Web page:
Elsie John

Northwest Coast Native Artist Elsie John from Nuu-chah-nulth Nation

Nuu-chah-nulth Nation

Elsie was born April 6th, 1961 in Esperenza, British Columbia. She was raised in Nuchatlaht, a village located along the West Coat of Vancouver Island. Elsie John is a world-renowned carver, and is one of the only female Native artists in Canada to have mastered the fine art of carving ivory. She also works in such media as mammoth and mastadon tusks, fossilized walrus tusks, bear and walrus teeth, moose, elk and caribou antlers, mountain goat and buffalo horns, whale teeth and bones.

As a youngster in her early teens, Elsie received instruction and inspiration from her grandfather, Jimmy John, an internationally renowned artist, well known for his carvings of totem poles, masks and silvers jewelry. John was a direct descendant of Chief Maquinna of the Nuu-chah-nulth people, who first greeted Captain Cook at the entrance of Nootka Sound. John, a hereditary chief through his bloodline, passed away in 1988 at the age of 114.

Although Elsie did not receive formal training, the guidance of both traditional and cultural expertise she received from her grandfather far exceeded any scholastic experience she might have gained from a formal academic institution. The traditional and cultural art forms that Elsie integrates into her carvings are not taught in any of the First Nation’s fine arts programs in Canada.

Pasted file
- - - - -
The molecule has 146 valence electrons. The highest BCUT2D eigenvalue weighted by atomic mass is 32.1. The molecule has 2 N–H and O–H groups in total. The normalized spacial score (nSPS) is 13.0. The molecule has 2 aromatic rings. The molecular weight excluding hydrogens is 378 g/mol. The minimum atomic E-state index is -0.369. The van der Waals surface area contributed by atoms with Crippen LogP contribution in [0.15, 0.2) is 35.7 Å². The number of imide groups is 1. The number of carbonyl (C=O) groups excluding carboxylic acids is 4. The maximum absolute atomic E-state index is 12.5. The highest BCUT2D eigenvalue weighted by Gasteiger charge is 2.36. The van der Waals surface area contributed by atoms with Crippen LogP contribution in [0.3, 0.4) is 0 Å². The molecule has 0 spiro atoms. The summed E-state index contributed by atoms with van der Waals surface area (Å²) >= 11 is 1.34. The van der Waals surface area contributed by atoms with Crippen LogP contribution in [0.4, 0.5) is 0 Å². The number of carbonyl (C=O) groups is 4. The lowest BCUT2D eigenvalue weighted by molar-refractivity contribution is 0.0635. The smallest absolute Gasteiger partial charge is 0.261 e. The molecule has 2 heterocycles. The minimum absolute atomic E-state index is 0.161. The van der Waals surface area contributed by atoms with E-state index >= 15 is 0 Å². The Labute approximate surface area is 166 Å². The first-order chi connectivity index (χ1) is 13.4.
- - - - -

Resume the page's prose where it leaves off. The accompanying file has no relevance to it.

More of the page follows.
Works by this Artist (Present + Past + Public)

Present Works

  • Goat Horn Ladle

    Elsie John



    Goat Horn, engraved, with Yellow Cedar wood base

    Spoons and ladles were traditionally made from either cedar wood or the horn of a mountain sheep, and their handles were carved with family crest images. Historically, these exquisitely sculptured objects were primarily created by people in Northern Nations, and were highly sought after by other nations. During potlatches [festive gatherings], cedar ladles decorated with the hosting family’s crests were used to serve food, while the elaborately carved mountain sheep spoons were distributed as gifts among the many guests.

    Today, spoon and ladle productions are based on these traditional objects and are meant to be both objects of function and display. In addition to traditional mediums such as cedar wood, goat or mountain sheep horn, many modern-day spoons and ladles are constructed of gold, silver and pewter.